The Michelson-Gale Experiment is similar to the Sagnac Effect.  Light is emitted at c and travels to a moving object where
kinetic energy from the target is either added to the light or subtracted from the light.  In this experiment, what is measured
is the speed of the Earth as it rotates on its axis toward or away from the point where the light was emitted.  The experiment
is once again a comparison of the kinetic energy of light measured by an object moving toward or away from the emitter.
The outcome of the experiment was that the angular velocity of the Earth as measured by astronomy was confirmed to within
measuring accuracy. The ring interferometer of the Michelson-Gale experiment was not calibrated by comparison with an outside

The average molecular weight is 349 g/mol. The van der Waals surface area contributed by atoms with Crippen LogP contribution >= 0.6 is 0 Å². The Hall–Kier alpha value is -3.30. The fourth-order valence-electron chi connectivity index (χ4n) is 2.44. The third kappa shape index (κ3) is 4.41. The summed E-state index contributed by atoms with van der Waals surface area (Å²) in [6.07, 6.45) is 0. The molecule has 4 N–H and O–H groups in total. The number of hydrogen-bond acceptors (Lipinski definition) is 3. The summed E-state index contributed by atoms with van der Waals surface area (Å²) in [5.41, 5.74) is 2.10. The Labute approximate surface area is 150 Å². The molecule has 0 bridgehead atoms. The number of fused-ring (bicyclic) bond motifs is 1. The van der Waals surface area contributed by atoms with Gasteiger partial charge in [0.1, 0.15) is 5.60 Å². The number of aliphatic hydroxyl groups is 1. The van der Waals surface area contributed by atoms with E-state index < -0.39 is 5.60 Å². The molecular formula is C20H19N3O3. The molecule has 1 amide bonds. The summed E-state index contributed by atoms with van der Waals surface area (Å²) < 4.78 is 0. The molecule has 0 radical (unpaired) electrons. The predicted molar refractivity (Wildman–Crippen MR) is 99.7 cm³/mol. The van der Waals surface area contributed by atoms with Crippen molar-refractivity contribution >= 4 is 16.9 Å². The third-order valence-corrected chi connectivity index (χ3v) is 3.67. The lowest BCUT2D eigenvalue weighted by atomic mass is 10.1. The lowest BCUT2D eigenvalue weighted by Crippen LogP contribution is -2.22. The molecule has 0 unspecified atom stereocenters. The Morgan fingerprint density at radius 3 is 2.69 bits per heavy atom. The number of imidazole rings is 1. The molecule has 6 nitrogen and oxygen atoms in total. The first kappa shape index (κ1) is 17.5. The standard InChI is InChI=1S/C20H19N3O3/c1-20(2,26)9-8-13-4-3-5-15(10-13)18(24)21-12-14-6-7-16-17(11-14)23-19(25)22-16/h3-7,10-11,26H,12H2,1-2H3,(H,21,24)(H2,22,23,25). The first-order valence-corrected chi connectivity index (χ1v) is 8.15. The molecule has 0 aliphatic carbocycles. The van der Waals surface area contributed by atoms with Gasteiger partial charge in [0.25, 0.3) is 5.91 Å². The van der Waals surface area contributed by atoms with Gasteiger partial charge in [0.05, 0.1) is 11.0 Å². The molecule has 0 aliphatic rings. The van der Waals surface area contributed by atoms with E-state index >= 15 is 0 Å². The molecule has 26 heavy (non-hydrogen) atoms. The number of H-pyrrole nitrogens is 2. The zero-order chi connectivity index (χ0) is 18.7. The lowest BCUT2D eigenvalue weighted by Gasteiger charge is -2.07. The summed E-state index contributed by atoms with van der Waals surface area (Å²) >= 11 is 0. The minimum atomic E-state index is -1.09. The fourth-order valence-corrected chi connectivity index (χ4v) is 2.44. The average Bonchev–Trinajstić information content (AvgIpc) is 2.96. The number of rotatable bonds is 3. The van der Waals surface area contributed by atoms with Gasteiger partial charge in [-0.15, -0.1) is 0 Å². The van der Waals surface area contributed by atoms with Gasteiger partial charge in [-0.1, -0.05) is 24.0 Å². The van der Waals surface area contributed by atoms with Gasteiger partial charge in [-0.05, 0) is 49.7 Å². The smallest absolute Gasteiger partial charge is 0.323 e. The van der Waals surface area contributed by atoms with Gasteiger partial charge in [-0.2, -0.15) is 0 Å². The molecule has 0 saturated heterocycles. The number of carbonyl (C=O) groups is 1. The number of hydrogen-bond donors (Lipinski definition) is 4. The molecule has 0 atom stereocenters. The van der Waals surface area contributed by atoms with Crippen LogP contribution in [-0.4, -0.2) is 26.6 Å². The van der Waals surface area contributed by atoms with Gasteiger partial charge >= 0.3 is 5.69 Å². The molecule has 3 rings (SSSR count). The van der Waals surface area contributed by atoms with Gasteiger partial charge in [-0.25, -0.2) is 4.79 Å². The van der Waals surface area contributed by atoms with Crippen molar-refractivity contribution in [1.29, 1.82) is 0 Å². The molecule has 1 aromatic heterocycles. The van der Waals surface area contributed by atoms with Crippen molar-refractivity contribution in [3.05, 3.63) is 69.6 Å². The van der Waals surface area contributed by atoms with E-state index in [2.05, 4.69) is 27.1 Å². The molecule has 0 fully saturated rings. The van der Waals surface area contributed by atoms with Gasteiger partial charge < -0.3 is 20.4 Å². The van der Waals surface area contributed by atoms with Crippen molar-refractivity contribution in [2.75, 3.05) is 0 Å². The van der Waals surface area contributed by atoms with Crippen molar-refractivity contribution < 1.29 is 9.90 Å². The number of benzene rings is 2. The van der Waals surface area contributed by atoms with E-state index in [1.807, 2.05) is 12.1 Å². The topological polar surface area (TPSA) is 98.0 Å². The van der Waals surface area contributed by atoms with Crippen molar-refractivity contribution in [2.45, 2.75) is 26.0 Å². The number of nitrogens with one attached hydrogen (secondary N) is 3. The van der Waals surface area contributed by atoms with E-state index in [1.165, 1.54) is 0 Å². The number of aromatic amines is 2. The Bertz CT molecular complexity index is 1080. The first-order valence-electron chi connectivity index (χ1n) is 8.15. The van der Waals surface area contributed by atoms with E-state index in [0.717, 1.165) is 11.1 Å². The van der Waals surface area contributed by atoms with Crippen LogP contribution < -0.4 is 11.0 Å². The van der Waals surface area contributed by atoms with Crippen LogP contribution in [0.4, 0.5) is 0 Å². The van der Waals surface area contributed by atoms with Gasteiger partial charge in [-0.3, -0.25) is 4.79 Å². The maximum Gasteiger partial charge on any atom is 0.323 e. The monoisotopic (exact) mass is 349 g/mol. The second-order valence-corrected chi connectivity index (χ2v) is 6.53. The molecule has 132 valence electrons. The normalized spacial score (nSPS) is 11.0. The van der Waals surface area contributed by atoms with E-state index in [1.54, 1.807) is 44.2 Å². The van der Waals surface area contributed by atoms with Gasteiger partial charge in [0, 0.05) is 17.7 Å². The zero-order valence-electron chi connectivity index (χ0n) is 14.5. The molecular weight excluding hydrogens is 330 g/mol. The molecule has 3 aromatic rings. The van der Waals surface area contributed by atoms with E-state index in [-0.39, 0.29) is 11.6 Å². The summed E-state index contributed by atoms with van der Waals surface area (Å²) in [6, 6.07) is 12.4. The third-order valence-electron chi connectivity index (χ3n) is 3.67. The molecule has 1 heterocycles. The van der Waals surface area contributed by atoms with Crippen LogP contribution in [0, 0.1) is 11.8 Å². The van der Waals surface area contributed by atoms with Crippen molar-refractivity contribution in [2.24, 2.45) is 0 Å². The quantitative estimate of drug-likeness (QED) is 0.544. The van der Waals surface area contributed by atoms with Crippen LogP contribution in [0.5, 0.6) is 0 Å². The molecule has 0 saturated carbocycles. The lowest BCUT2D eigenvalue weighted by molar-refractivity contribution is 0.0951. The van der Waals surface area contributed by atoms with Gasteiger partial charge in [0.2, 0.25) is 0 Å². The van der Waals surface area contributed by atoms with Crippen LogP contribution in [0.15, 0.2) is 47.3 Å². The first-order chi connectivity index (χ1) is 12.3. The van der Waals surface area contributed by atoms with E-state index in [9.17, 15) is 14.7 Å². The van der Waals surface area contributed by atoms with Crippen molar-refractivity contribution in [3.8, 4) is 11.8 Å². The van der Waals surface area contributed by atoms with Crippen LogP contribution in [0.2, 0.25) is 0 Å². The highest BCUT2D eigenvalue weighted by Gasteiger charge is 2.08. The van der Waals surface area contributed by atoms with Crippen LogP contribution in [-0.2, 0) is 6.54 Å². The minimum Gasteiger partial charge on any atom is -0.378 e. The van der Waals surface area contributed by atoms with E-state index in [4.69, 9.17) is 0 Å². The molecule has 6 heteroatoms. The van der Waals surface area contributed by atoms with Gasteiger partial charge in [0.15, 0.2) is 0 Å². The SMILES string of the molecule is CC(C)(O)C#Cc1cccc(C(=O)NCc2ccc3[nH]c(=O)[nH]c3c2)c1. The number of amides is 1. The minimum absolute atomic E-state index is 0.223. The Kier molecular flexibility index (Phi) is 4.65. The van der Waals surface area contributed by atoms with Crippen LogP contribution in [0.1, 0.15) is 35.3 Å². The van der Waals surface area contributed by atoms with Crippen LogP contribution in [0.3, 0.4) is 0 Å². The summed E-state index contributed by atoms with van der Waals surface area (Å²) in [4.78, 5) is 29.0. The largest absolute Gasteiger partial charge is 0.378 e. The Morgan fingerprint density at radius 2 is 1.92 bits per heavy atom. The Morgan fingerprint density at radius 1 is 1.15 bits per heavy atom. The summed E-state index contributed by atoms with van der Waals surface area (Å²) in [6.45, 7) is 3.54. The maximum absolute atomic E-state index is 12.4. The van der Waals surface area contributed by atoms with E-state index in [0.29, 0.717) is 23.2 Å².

reference (which was not possible, because the setup was fixed to the Earth). From its design it could be deduced where the central
interference fringe ought to be if there would be zero shift. The measured shift was 230 parts in 1000, with an accuracy of 5 parts
in 1000. The predicted shift was 237 parts in 1000. According to Michelson/Gale, the experiment is compatible with both the idea
of a stationary ether and special relativity.

Source: https://en.wikipedia.org/wiki/Michelson%E2%80%93Gale%E2%80%93Pearson_experiment
Paper #1: http://adsabs.harvard.edu/full/1925ApJ....61..137M   The Effect of the Earth's Rotation on the Velocity of Light - Part I  
Paper #2: http://adsabs.harvard.edu/full/1925ApJ....61..140M   The Effect of the Earth's Rotation on the Velocity of Light - Part II

8.  The Kennedy-Thorndike Experiment

The Kennedy-Thorndike Experiment also demonstrates that motion relative to a source of light can be measured, and there is